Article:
As you may remember from a previous post, Jorge Julio López, a key witness in the trial of Dirty War criminal Miguel Etchecolatz, disappeared 13 days ago. Nobody knows whether he's dead or alive, and many fear that he's been kidnapped and killed by the same people who used to do that back during the dictatorship.
Hebe de Bonafini, co-founder and president of the Mothers of the Plaza de Mayo, is an angry woman. Two of her sons were abducted by the military. Together, even during the dangerous years of the Proceso, the Mothers have demanded that their children be returned to them and that those responsible for their disappearance are brought to justice. They have found many and achieved a lot; for most Argentinians, the Mothers are heroes. Bonafini, on the other hand, has become increasingly radicalized. Ironically, she's conceded one of the points that the military made back then to justify their crimes: that the Dirty War was indeed a war. Bonafini believes that her sons (and the other mothers' children) are to be avenged and that they were not victims, but heroes, soldiers for a good cause.
Most of the "disappeared" were never violent. They were for human rights, or they were vocal and campaigned for things like free bus passes, or the right of forming labour unions. They spoke against the government. Some were simply in the wrong place at the wrong time. The dictators wanted the populace to feel that "order" would be upheld at any cost, and used terror to subdue those who were dared doubt that "order". They led the people to see their crimes, their gross violations of human rights, as the unavoidable excesses of war (a war between them and the leftist insurgency). Thus, the doctrine of the two demons.
Bonafini doesn't speak for the innocent victims of state terrorism anymore. She decided that the disappeared are worthy only if they fought against the dictatorship, if they were militants. A few days ago she said that Jorge Julio López is not "a typical desaparecido", because he was not a militant. She claimed that López "should be investigated", that "he lived in a neighbourhood of policemen and his brother was a policeman". She believes this was a fake disappearance. For some reason she's become an unconditional supporter of Néstor Kirchner (whose commitment on Dirty War issues is indeed remarkable), and thinks this farce was staged by people who want to discredit the government for its human rights policies.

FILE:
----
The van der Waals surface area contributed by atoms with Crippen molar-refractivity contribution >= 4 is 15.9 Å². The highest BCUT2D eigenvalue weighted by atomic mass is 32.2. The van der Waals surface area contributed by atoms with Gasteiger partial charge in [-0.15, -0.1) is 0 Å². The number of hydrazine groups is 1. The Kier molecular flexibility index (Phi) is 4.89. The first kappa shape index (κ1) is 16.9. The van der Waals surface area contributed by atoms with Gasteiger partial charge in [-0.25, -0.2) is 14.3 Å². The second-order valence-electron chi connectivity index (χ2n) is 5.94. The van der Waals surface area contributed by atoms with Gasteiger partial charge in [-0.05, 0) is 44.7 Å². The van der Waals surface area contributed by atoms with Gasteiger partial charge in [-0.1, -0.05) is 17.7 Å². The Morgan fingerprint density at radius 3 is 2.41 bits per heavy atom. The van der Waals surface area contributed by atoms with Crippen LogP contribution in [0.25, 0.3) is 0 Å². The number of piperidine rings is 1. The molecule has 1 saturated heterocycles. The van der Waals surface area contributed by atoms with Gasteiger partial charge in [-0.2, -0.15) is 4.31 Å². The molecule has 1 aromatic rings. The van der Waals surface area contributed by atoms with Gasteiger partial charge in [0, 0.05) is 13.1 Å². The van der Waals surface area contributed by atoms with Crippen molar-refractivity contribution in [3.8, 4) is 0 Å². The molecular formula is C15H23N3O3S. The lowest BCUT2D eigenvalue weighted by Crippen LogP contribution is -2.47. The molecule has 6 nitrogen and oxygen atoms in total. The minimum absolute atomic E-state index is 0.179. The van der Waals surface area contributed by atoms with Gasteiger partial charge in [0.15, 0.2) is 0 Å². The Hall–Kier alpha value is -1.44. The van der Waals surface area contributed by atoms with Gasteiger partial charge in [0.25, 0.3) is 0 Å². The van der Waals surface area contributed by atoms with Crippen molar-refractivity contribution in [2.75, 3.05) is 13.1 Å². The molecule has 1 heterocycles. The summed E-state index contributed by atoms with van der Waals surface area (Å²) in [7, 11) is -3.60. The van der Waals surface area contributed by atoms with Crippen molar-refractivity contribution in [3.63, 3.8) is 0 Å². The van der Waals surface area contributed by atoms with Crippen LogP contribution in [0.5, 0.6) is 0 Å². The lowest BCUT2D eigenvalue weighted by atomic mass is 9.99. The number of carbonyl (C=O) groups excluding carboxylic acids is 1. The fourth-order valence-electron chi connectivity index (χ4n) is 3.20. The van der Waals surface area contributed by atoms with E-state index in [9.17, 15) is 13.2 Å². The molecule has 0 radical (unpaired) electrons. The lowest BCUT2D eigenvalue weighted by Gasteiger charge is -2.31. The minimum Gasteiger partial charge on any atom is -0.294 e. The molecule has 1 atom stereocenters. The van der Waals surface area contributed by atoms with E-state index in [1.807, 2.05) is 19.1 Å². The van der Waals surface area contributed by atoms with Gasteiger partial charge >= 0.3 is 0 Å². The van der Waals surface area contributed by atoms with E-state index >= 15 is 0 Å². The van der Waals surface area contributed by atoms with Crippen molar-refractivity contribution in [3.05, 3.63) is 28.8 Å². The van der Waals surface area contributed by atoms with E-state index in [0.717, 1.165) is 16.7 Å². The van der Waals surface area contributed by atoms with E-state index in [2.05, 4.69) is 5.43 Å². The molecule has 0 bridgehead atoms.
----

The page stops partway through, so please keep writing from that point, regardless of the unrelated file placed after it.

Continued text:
If it were like that, of course, it has worked, since already La Nación is gloating over the ramblings of apocalyptical politician-nutcase Elisa Carrió, who effectively claims that K is guilty of López's disappearance because he didn't give him protection (La Nación quoting Carrió and leftist intellectuals to criticize Kirchner is roughly akin to The Wall Street Journal quoting Noam Chomsky against anti-competitive business practices).
Bonafini's sayings were met with astonishment by fellow human rights activists: "I find it regrettable that somebody like Hebe sets out to denigrate a witness. I can't believe she's saying those words", said Nilda Eloy, also a former illegal detainee and torture victim. López's lawyer also added that it was precisely because of López's familiarity with the policemen in his area that he could identify so many of them as participants of the crimes in the detention center where he was held.
All in all, it's sad that a person who did so much for a good cause like Bonafini ends up like this. It's not that surprising though, considering she was also the one who said she felt "happy" when she heard news of the 9/11 attacks, and that she was satisfied when John Paul II was about to die because he would soon "rot in hell". Argentina has suffered a lot, and we've been witness to a lot of cases of victims turned bitter. Anger and hate may sometimes be the only source of strength for otherwise desperate people, but they're the worst possible moral guides. Bonafini has, once again, proved it.
30 September 2006
As you may remember from a previous post, Jorge Julio López, a key witness in the trial of Dirty War criminal Miguel Etchecolatz, disappeared 13 days ago. Nobody knows whether he's dead or alive, and many fear that he's been kidnapped and killed by the same people who used to do that back during the dictatorship.
28 September 2006
"I want someone from Santa Fe -- and if it's a woman, that's better." Sounds like a bi-curious personal ad, but no: it's Hermes Binner, candidate of the Progressive Front for governor of Santa Fe Province in the upcoming 2007 elections. Binner, a national Deputy and former mayor of Rosario (twice), is the figurehead of the Socialist Party and knows that he calls the shots, being the only one with real chances to win now since the Peronists (in a long-awaited but still surprising self-foot-shooting act) allowed the Ley de Lemas to be repealed. However, the Socialist Party is not extremely strong outside Rosario, which with 1/3 of the voters in the province is not enough to win the election; therefore, they've had to ally with the Radicals. These guys, who by now only deserve their name because of the radically messed-up state in which they left Argentina in recent times when they were in power (twice), have a few characters among them who feel cocky enough to challenge Binner to accept that they, and only they, will choose Binner's companion candidate for the vice-governor's office.